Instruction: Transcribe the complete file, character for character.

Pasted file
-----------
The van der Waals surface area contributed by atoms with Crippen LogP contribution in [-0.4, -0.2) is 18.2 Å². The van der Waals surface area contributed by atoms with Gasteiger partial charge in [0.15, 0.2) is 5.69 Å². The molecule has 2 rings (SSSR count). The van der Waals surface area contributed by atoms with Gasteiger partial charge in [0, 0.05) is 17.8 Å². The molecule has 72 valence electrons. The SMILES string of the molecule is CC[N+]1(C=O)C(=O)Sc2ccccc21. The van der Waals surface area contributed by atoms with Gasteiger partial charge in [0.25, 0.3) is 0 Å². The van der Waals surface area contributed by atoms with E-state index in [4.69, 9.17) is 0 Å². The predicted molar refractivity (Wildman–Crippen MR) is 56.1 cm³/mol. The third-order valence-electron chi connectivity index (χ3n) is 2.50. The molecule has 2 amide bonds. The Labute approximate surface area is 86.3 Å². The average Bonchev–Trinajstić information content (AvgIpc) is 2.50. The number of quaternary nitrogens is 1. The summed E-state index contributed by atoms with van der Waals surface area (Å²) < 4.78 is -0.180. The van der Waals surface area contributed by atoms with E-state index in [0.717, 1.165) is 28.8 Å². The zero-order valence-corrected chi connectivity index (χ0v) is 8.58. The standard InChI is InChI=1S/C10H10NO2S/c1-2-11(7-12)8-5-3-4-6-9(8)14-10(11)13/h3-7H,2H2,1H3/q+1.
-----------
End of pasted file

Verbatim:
The van der Waals surface area contributed by atoms with Crippen LogP contribution in [-0.4, -0.2) is 18.2 Å². The van der Waals surface area contributed by atoms with Gasteiger partial charge in [0.15, 0.2) is 5.69 Å². The molecule has 2 rings (SSSR count). The van der Waals surface area contributed by atoms with Gasteiger partial charge in [0, 0.05) is 17.8 Å². The molecule has 72 valence electrons. The SMILES string of the molecule is CC[N+]1(C=O)C(=O)Sc2ccccc21. The van der Waals surface area contributed by atoms with Gasteiger partial charge in [0.25, 0.3) is 0 Å². The van der Waals surface area contributed by atoms with E-state index in [4.69, 9.17) is 0 Å². The predicted molar refractivity (Wildman–Crippen MR) is 56.1 cm³/mol. The third-order valence-electron chi connectivity index (χ3n) is 2.50. The molecule has 2 amide bonds. The Labute approximate surface area is 86.3 Å². The average Bonchev–Trinajstić information content (AvgIpc) is 2.50. The number of quaternary nitrogens is 1. The summed E-state index contributed by atoms with van der Waals surface area (Å²) < 4.78 is -0.180. The van der Waals surface area contributed by atoms with E-state index in [0.717, 1.165) is 28.8 Å². The zero-order valence-corrected chi connectivity index (χ0v) is 8.58. The standard InChI is InChI=1S/C10H10NO2S/c1-2-11(7-12)8-5-3-4-6-9(8)14-10(11)13/h3-7H,2H2,1H3/q+1.